On Wednesday, the Big 12 Board of Directors released a strong statement on the ongoing Baylor scandal, saying that it is “gravely and deeply concerned” about the publicly-available information involving the athletics program and the treatment of sexual assault.
Though the statement is the first public call for transparency from the conference, it’s not the first request made of Baylor — a previous request made on May 24, 2016, two days before the university released the Findings of Facts from law firm Pepper Hamilton, has not yet resulted in any information from the school.
Today, Big 12 Commissioner Bob Bowlsby sent a letter to Baylor University Interim President David Garland once again requesting all documents associated with the investigations of sexual assaults at Baylor. This request is for written materials as well as any information that has been conveyed orally to University leadership or to its Board of Regents including, but not limited to, the unedited written or verbal information from Pepper Hamilton, omitting only the names of any involved students. Internal documents pertinent to the investigation have also been requested.
"All of our member universities consider student safety and security to be paramount among institutional responsibilities," said Bowlsby. "The Big 12 Board of Directors, each member of the Conference and its student-athletes want to convey that our thoughts, concerns and sympathies are with the Baylor survivors and their families."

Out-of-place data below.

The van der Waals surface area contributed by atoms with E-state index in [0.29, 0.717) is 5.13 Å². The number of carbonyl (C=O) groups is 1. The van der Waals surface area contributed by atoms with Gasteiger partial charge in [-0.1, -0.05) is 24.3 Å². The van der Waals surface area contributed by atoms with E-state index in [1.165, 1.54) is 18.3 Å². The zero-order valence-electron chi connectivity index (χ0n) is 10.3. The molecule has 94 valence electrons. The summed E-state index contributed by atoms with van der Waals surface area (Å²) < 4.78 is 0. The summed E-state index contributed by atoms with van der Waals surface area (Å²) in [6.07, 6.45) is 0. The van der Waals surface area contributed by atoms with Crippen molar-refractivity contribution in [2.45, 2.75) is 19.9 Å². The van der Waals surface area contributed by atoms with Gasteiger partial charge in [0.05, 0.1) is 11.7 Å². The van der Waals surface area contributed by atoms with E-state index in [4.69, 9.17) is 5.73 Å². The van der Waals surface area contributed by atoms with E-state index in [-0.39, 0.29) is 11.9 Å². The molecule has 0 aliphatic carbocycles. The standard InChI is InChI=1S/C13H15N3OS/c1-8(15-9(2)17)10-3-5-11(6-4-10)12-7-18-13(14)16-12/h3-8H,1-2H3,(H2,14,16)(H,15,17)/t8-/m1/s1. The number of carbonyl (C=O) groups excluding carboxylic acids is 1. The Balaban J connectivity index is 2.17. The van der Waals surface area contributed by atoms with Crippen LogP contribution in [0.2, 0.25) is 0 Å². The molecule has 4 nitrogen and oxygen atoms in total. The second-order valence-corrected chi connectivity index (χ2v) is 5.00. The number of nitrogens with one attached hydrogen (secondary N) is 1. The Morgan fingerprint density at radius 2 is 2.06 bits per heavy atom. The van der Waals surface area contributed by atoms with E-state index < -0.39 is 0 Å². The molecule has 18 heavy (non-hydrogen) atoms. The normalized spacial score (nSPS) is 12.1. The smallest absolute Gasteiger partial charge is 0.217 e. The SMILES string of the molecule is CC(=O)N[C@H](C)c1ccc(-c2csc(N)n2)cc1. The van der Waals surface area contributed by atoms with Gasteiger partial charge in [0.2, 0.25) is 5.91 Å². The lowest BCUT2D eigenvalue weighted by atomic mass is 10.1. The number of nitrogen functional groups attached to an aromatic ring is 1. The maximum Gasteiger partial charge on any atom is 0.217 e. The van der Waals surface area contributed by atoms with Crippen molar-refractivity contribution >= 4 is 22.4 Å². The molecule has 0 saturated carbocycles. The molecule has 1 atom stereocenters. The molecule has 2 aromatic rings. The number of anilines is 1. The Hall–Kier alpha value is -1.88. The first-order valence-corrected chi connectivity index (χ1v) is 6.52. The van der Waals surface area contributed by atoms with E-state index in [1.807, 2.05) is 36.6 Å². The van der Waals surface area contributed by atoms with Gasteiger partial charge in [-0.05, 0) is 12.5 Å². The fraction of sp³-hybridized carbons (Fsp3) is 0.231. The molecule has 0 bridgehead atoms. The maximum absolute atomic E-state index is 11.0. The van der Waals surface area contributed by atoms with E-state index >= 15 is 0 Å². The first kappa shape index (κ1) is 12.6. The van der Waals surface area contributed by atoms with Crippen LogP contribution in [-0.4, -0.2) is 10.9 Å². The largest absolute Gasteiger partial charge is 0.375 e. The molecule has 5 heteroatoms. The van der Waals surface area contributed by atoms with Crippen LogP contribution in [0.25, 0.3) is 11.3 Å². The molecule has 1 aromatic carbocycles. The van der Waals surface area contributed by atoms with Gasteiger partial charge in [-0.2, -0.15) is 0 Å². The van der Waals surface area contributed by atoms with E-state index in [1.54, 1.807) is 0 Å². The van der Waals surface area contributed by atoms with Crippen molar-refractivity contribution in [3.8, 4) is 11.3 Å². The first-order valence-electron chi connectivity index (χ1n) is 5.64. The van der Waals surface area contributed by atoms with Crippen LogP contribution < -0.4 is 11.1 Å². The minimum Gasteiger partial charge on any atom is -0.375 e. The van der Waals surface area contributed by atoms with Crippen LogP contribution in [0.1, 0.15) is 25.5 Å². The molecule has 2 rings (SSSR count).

The Big 12 wants full disclosure so that it can assess the impact on the conference as it attempts to “facilitate fair competition” and ensure compliance with NCAA and conference regulations.
Baylor has already been in contact with the NCAA about potential violations and could suffer consequences for not complying with Title IX regulations. If those violations are significant enough, the conference could evict Baylor from the league by citing a bylaw regarding “lack of institutional control.”
Since possible sanctions the Big 12 can levy in some situations don’t seem to apply, in the opinion of one writer, the conference may have an all-or-nothing decision to make about the scandal.
However, the bylaws indicate that there is some amount of discretion available:
A Supermajority of Disinterested Directors shall, in its sole discretion, empowered to determine whether any Sanctions are appropriate, the type, extent, and conditions to any Sanctions imposed, and impose such Sanctions on a Member depending, in each case, on factors that a Supermajority of Disinterested Directors deems to be relevant, including but not limited to the severity of the harm to the Conference...
The language in the statement regarding the impact on the conference would seem to set the stage for the Board of Directors to punish Baylor with sanctions if it determines that decisions made in Waco harmed the Big 12.